No one thinks that the present situation is such that a Government of any stamp could rest easy. We need to continue to press for lower poverty and greater equality in our society. That is an important theme for this Government. I remind the Committee that, in the past few months, the Government have been focusing on supporting lower income families through the pandemic outbreak—through the schemes that we have discussed and through increases to universal credit and working tax credit. Much of the information that the new clauses ask for is already in the public domain, including with regard to the distributional effects of tax, welfare and spending policy, and data on poverty rates, as the hon. Member for Ilford North highlighted.

I hope that the Committee enjoyed, as I did—how sharper than a serpent’s tooth—the moment when the hon. Member for Ilford North turned on his erstwhile partner and highlighted some of the weaknesses in the Scottish National party Government’s own activity. The hon. Member for Glasgow Central said that the Scottish Government will do everything they can to take action in this area. They now have a significant amount of devolved power, through the tax system and other means, and we will look at what impact they make on the issue. How they exercise that responsibility will be a very interesting matter for further scrutiny.

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The Scottish Government announced a £10 per week child benefit supplement for the poorest families in Scotland, which is expected to lift 30,000 children out of poverty by 2023-2024. Will the Minister’s Government do the same?

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We will look at the effects of that and at whether it will be adequate to meet the challenge the Scottish Government have laid down for themselves.

We have now reached the end of this process. I have found it very exciting, and I thank all colleagues for the work that they have done. With that in mind, I reject the new clauses.

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I wish to press the new clause to a vote.

Question put, That the clause be read a Second time.

Division 13

18 June 2020

The Committee divided:

Ayes: 7
Noes: 10

Question accordingly negatived.

View Details
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On a point of order, Mr Rosindell. On behalf of the Exchequer Secretary and myself, I thank you and your co-Chair, the excellent folks at Hansard, our Whips, our Parliamentary Private Secretaries and the officials who have supported us throughout the Committee. Of course, they wrote this note, so I hope they will be aware of the generous terms in which I single out, in particular, Edward Ferguson and Charlie Grainger; our Bill team at the Treasury, consisting of Kate O’Donoghue, the Bill manager, as well as Helena Forrest, Nye Williams-Renouf and Samuel Fenn; and a host of other people. The Opposition do not have access to the same level of resources; it would be astonishing if they could replicate the expertise to which we have access, and I am profoundly grateful for that expertise.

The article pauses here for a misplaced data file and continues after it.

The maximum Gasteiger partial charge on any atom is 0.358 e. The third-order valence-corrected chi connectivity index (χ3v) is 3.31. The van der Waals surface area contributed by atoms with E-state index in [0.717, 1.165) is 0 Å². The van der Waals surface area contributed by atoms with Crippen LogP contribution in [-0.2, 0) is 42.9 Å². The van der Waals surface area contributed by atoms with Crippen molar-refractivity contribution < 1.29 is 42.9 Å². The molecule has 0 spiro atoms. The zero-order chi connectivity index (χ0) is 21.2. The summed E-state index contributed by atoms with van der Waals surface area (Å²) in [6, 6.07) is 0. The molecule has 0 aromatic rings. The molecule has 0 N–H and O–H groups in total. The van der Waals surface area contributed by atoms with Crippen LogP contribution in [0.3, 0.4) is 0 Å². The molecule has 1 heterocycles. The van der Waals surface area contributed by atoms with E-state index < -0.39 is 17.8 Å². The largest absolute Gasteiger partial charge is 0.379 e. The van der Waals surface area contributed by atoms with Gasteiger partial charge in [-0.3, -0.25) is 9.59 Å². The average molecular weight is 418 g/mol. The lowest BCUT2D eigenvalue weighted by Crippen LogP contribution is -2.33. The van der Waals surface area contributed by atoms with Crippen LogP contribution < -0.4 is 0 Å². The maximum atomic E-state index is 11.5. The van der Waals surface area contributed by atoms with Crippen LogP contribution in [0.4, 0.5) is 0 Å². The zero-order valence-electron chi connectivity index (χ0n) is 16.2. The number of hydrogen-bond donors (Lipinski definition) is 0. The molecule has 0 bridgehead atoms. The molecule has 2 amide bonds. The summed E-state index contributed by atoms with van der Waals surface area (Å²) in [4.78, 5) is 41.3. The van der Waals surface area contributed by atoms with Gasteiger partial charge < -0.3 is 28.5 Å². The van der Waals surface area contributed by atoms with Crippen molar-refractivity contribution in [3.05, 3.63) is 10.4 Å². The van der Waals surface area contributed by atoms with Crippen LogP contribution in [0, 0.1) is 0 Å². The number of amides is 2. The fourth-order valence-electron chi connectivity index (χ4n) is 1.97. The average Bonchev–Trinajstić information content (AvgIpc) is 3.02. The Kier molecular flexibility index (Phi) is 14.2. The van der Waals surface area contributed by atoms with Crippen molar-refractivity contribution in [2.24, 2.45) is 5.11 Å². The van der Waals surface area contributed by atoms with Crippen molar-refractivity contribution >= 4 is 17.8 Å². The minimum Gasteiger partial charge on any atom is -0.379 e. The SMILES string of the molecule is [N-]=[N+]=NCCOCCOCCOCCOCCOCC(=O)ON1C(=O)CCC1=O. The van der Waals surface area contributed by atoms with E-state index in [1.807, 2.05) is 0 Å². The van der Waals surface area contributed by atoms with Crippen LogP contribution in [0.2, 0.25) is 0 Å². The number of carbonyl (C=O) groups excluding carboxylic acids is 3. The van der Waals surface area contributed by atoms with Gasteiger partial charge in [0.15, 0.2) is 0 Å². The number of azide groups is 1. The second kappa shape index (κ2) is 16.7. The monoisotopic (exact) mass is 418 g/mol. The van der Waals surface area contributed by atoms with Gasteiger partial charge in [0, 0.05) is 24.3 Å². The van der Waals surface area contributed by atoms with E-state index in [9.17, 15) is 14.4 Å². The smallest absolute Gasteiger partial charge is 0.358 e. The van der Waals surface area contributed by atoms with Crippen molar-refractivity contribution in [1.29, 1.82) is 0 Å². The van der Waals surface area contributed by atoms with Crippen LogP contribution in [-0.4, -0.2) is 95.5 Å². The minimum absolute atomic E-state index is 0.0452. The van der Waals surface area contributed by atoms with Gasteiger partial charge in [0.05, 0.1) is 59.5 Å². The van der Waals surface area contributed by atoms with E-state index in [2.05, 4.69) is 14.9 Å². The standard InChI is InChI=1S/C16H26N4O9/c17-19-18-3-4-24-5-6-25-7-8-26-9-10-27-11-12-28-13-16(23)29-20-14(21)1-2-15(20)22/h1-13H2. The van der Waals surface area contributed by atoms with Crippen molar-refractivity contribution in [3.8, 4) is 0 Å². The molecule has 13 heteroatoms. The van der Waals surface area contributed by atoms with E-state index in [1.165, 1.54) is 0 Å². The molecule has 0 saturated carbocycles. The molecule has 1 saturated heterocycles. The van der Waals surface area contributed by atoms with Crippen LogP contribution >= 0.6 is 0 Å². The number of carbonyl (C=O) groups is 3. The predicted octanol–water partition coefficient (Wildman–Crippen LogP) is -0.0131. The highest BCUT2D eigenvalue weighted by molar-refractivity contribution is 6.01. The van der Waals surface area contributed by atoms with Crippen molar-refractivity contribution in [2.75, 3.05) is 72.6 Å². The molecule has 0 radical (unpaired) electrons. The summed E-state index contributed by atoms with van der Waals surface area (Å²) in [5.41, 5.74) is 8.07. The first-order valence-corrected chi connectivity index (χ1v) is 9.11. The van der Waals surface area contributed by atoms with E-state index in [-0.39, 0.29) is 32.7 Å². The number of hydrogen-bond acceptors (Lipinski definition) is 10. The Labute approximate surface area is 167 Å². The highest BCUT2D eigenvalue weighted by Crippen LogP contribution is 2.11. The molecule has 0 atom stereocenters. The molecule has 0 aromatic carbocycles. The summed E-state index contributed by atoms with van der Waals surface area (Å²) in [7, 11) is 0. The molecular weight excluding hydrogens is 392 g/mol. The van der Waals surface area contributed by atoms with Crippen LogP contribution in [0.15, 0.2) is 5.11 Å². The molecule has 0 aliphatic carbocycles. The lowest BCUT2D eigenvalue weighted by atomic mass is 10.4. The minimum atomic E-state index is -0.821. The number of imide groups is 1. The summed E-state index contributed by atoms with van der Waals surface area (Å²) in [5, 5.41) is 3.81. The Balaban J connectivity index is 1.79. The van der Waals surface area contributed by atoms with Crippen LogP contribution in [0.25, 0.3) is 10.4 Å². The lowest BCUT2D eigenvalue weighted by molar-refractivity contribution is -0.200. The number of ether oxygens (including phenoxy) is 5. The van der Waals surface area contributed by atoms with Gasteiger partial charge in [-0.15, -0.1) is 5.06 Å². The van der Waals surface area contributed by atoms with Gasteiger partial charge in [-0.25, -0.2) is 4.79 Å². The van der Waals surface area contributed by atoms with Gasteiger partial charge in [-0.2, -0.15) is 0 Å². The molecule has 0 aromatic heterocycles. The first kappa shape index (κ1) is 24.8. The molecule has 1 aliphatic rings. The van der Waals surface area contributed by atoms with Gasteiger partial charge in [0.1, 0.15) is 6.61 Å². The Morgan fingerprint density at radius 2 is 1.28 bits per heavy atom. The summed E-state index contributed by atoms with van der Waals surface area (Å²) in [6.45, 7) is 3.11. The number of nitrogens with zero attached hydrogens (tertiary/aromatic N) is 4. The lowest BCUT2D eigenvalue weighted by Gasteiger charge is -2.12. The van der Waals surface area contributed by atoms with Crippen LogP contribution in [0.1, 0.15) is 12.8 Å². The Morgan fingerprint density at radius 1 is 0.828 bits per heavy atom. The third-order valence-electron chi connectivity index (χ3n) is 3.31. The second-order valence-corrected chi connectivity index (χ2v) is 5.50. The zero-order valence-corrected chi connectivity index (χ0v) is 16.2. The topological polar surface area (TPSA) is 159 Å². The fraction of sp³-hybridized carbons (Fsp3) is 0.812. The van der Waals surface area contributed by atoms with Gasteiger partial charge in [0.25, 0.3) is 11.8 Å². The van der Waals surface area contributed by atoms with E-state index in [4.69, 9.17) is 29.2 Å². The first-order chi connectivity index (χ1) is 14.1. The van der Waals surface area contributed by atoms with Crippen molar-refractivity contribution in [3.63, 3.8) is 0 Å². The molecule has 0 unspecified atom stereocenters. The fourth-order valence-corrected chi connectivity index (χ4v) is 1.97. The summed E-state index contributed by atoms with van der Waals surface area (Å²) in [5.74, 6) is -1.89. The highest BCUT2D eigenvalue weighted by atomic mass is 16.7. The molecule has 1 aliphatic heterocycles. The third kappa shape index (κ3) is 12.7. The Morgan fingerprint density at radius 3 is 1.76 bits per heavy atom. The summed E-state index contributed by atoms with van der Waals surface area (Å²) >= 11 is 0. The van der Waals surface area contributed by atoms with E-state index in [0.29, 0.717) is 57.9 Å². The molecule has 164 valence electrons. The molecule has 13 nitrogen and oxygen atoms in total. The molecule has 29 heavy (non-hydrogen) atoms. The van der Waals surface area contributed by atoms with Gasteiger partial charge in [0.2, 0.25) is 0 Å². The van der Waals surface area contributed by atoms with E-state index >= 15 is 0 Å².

I thank all the members of Committees, on both sides of the Chamber, for making this such an energised and productive Committee, especially considering the great difficulties under which it has had to operate.

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Further to that point of order, Mr Rosindell. I would also like to put on record my thanks to you and Ms McDonagh for being so fair and generous in allowing us to speak at some length about our concerns on the Finance Bill. You were exceptionally generous—at times, and arguably today, a little too generous—when it came to some of the wider conversations we had around interesting and irrelevant matters around Scottish separatism. Doubtless we will return to that at a later stage.

I put on record our thanks to the Clerks for all the help that they have offered us, particularly around amendments and the order of proceedings—their expertise at this time is particularly appreciated by us—and to the Hansard reporters.

This is the first opportunity I have had to lead on the Finance Bill in Committee. It has been made much easier thanks to the wonderful support of Members on the Opposition side, not least our wonderful Whip, my hon. Friend the Member for Manchester, Withington.